By Katie Harmon-McLaughlin
In the madness of keeping up, a gentler invitation has entered our hearts, revealing the depth of our attachments to status and things. It whispers, “less, less, less”—echoing in the cavernous soul, trembling the foundations of this life we’ve made thus far.
What is small and quiet can become most mighty. Such is the way of Christ. Just one thought planted, proposing an alternative way, screeches to a halt the illusions of success, casting light on the hidden motivations for our money and time. We gasp at how subtle and impactful the neglect of our deepest values can be. We barely remember how, along the way, we traded in these values for a dream that was never truly ours.
What do we really need? What does matter most? Sacred conversations with courageous souls, unwilling to live in the wearying status quo, spark conviction in us anew. We, too, can choose a simpler way—discerning for ourselves what is necessary and what is abundance. Liberation from materialism beckons, release from the incessant cultural chant of “more, more, more.” Sometimes we share stories to share courage. I am grateful for the handfuls of fresh courage we have received.
This Lent, we have asked writers to share their stories of sacred resistance after the model of Jesus in the desert in the Daily Bread Blog (You can subscribe here: http://www.cofchrist.org/blog/daily-bread#!/). They are stories of release and awareness, of growing honesty and hopeful transformation. We invite you to journey this Lenten way with us, finding new courage and conviction in stories shared. How is the Spirit inviting you to resist and release in the desert this Lent?
As we receive these stories and consider the intersections with our own, you are also invited into a practice of Spiritual Freedom (click here to access the practice), which is about becoming radically available to God as we discover and release distractions and attachments.
Additional Lenten Resources, including a retreat companion on Sacred Restraint, can be found here: https://spiritualformationcenter.org/news-and-events/lent-2017/
However you practice Lent this year, may it be a time of transformation and renewal for ourselves, our communities, and the world. Blessings of courage as you resist and release along the Lenten way!
By Katie Harmon-McLaughlin
Sometimes what is most profound is in the details.
A beautiful Advent worship had been planned. A young girl, beloved by our congregation, with severe physical disabilities was invited to light the Advent candle. As she rolled to the front of our circle in her wheel chair, Gail (our pastor) realized she would not be able to bend to the table where the candles were displayed.
Gail lifted two candles from the Advent cluster, one already lit and one waiting for flame. Handing the unlit candle to the young girl, she held the other one in her own hand, catching hot wax as it dripped down the side. Arms reached toward one another as one light became two.
The service continued, but as Gail sat back down beside me, I saw the wax already cooling on her fingertips. This sight became to me a symbol of the presence I also felt– God with us. I deeply admired Gail’s compassionate leadership, her impulse for inclusion, her sacrificial act to bear light for and with another.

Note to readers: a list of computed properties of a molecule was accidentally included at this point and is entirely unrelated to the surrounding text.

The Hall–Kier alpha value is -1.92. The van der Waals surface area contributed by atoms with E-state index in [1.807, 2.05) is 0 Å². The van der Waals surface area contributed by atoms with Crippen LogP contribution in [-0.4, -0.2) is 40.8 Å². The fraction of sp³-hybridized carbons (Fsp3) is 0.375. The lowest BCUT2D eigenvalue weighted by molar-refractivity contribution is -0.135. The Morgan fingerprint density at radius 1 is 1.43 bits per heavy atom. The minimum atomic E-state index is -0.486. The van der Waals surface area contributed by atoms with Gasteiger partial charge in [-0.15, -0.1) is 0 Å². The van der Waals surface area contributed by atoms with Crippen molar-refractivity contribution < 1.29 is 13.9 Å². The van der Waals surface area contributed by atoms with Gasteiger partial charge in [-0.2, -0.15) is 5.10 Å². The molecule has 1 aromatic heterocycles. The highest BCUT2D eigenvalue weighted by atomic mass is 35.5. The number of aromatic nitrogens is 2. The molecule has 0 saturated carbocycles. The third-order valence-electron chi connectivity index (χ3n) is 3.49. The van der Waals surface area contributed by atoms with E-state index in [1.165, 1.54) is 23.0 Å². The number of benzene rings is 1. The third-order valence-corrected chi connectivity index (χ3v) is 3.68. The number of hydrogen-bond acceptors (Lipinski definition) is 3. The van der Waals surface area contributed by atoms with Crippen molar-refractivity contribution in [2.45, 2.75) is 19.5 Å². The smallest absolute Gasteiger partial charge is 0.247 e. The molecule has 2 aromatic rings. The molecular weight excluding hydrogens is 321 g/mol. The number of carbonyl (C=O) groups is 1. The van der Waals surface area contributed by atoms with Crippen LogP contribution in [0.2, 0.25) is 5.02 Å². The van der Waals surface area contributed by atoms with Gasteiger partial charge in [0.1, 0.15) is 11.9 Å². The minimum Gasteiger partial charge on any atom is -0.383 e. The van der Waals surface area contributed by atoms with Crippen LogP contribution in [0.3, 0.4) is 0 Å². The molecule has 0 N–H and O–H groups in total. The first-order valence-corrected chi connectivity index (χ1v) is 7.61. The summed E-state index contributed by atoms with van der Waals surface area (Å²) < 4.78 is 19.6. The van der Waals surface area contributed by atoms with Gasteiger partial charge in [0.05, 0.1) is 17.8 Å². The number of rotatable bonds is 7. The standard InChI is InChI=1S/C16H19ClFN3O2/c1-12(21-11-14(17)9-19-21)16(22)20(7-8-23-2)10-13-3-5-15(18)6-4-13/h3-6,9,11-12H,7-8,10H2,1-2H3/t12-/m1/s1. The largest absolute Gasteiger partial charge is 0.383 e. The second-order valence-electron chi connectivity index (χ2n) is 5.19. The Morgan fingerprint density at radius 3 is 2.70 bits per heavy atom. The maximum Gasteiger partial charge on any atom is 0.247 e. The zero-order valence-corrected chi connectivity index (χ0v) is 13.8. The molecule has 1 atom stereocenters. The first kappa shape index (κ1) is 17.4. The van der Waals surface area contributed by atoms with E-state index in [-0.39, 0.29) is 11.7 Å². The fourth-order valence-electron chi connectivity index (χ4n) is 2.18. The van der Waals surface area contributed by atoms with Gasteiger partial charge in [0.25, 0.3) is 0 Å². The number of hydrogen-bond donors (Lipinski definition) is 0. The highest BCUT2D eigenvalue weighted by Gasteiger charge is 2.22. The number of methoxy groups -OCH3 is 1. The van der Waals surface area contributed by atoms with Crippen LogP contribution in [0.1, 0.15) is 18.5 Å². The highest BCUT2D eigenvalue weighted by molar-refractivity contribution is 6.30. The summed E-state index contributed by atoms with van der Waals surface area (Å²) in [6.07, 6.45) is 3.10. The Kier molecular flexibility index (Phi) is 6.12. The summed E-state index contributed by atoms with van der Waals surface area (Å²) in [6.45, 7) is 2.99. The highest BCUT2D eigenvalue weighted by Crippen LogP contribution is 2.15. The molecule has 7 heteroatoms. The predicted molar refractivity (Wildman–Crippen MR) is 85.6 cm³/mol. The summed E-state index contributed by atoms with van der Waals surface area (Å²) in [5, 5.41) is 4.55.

Bearing light is not easy. It may result in hot wax on your fingertips, or other forms of discomfort and inconvenience as we make a way for the peaceable kin-dom to flourish among us. Being a witness to this light-bearing restored hope in me, and a renewed conviction about the light I am called to bear in places darkened by fear or despair.
However we hold the light and in whatever place, what was clear to me in that moment was the incomprehensible width of invitation. It is a light for all people, within all people, carried by each one. As we move toward Christmas, may we reach toward flame and heat held by others brave enough to guide the way, that one light may become many.
By Katie Harmon-McLaughlin
“When Elizabeth heard Mary’s greeting, the child leaped in her womb. And Elizabeth was filled with the Holy Spirit and exclaimed with a loud cry, ‘Blessed are you among women, and blessed is the fruit of your womb. And why has this happened to me, that the mother of my Lord comes to me? For as soon as I heard the sound of your greeting, the child in my womb leaped for joy. And blessed is she who believed that there would be a fulfillment of what was spoken to her by the Lord.’” –Luke 1: 40-45, NRSV
I love the image at the heart of this Advent text. Mary and Elizabeth, both unexpected carriers of this new life gift, greet in joy as they recognize the divine life within each other. Elizabeth proclaims that the child in her womb moves, leaps, in recognition of the child in Mary’s. The sacred life forming within us pulls us toward awareness of the sacred life forming in others.
This text describes our hope for relationship– that we might find ourselves expectant of the divine life present in every person we encounter. My own ministry has been shaped by Margaret Guenther’s simple wisdom, “when in doubt, I always assume that God is at work.” What if I adopted that attitude toward every person I greet? How might my relationships, expectations, and behaviors change if I assumed God’s presence and activity in everyone?
In my culture, we find ourselves in a tense time of suspicion, division, and increasing fear. As I ponder the meaning of Advent into these realities, the story of Mary and Elizabeth offers hope for what can be. Two women offer a sacred yes, bear an impossible promise, and delight in the presence of the sacred in each other.
May it be also with us. May we have the courage to see the sacred coming to life in each one, even in unexpected people and places. May we nurture that life as together we bring to birth a world of justice and love.